Applies To: SQL Server 2014, SQL Server 2016 Preview
Changes the owner of the current database.
This feature will be removed in a future version of Microsoft SQL Server. Avoid using this feature in new development work, and plan to modify applications that currently use this feature. Use ALTER AUTHORIZATION instead.
Applies to: SQL Server (SQL Server 2008 through current version).
- [ @loginame = ] 'login'
Is the login ID of the new owner of the current database. login is sysname, with no default. login must be an already existing SQL Server login or Windows user. login cannot become the owner of the current database if it already has access to the database through an existing user security account within the database. To avoid this, drop the user within the current database first.
- [ @map = ] remap_alias_flag
The remap_alias_flag parameter is deprecated because login aliases have been removed from SQL Server. Using the remap_alias_flag parameter does not cause an error but has no effect.
0 (success) or 1 (failure)
After sp_changedbowner is executed, the new owner is known as the dbo user inside the database. The dbo has implied permissions to perform all activities in the database.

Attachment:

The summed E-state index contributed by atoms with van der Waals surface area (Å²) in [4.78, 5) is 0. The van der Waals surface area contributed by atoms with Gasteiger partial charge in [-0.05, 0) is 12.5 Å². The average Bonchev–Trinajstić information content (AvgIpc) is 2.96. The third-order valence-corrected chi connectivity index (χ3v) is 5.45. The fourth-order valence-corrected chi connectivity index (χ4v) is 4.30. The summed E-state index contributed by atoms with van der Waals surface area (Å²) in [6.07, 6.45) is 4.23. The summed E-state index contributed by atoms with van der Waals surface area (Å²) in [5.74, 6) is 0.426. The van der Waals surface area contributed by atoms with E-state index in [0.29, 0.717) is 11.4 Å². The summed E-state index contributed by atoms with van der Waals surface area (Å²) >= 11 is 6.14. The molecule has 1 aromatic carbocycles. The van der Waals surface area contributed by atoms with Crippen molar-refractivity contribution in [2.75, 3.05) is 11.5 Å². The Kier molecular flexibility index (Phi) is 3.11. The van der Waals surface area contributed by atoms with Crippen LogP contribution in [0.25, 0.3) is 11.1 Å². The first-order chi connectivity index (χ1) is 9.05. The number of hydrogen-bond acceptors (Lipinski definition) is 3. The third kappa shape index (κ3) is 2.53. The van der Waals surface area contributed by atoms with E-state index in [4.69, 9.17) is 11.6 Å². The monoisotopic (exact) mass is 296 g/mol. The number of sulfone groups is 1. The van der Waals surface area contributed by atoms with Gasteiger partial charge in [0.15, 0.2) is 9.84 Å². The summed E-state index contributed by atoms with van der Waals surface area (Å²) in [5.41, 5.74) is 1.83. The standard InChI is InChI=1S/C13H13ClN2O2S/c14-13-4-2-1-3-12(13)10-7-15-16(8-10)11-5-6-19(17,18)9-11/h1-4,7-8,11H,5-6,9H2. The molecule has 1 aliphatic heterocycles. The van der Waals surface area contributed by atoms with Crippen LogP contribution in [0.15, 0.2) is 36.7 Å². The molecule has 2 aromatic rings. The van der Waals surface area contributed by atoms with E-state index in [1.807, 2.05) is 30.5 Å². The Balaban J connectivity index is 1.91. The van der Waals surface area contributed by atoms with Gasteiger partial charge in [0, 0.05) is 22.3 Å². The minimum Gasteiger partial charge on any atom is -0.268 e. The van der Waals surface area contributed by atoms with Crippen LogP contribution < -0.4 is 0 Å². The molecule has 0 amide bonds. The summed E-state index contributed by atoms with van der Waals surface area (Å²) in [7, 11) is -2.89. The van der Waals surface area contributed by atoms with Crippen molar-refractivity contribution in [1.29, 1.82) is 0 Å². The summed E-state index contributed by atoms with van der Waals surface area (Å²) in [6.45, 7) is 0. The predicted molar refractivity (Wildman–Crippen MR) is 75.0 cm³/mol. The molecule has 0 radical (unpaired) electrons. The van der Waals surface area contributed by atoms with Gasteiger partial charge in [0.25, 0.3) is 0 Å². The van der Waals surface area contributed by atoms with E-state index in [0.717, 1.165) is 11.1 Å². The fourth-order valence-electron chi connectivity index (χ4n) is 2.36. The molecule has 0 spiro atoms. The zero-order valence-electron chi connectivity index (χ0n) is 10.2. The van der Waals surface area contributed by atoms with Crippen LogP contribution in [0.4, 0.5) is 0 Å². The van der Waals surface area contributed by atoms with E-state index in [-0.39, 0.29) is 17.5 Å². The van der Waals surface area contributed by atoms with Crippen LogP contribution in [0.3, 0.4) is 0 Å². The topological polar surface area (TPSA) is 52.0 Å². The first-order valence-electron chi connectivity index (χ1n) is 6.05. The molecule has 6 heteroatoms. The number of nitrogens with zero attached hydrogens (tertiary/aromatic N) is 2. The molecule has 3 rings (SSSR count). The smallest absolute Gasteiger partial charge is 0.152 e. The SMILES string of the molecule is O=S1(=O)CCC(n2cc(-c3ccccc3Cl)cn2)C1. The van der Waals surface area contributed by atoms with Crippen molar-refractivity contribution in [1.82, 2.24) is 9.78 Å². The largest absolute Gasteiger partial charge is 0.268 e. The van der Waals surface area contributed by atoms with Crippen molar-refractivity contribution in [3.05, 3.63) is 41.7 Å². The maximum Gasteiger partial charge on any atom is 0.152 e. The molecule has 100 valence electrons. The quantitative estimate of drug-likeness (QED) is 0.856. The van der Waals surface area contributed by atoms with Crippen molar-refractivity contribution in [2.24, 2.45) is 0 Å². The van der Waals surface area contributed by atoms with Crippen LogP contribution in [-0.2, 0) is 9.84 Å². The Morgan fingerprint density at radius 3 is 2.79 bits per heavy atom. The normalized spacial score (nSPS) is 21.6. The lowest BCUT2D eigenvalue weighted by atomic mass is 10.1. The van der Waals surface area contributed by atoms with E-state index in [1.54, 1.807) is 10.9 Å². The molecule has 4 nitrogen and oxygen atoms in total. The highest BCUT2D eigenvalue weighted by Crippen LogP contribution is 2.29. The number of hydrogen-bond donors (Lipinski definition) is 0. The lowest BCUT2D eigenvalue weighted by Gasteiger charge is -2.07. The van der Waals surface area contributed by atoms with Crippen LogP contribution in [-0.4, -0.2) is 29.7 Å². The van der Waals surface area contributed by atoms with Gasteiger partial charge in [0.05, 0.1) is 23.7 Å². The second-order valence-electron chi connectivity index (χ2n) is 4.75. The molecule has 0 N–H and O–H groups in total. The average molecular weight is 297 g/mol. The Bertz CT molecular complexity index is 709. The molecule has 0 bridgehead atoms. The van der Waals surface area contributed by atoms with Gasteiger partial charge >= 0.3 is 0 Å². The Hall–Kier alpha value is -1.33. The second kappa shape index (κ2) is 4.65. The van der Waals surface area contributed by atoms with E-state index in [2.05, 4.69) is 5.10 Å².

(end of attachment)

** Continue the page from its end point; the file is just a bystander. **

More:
The owner of the master, model, or tempdb system databases cannot be changed.
To display a list of the valid login values, execute the sp_helplogins stored procedure.
Executing sp_changedbowner with only the login parameter changes database ownership to login.
You can change the owner of any securable by using the ALTER AUTHORIZATION statement. For more information, see ALTER AUTHORIZATION (Transact-SQL).
Requires TAKE OWNERSHIP permission on the database. If the new owner has a corresponding user in the database, requires IMPERSONATE permission on the login, otherwise requires CONTROL SERVER permission on the server.
The following example makes the login Albert the owner of the current database.
EXEC sp_changedbowner 'Albert';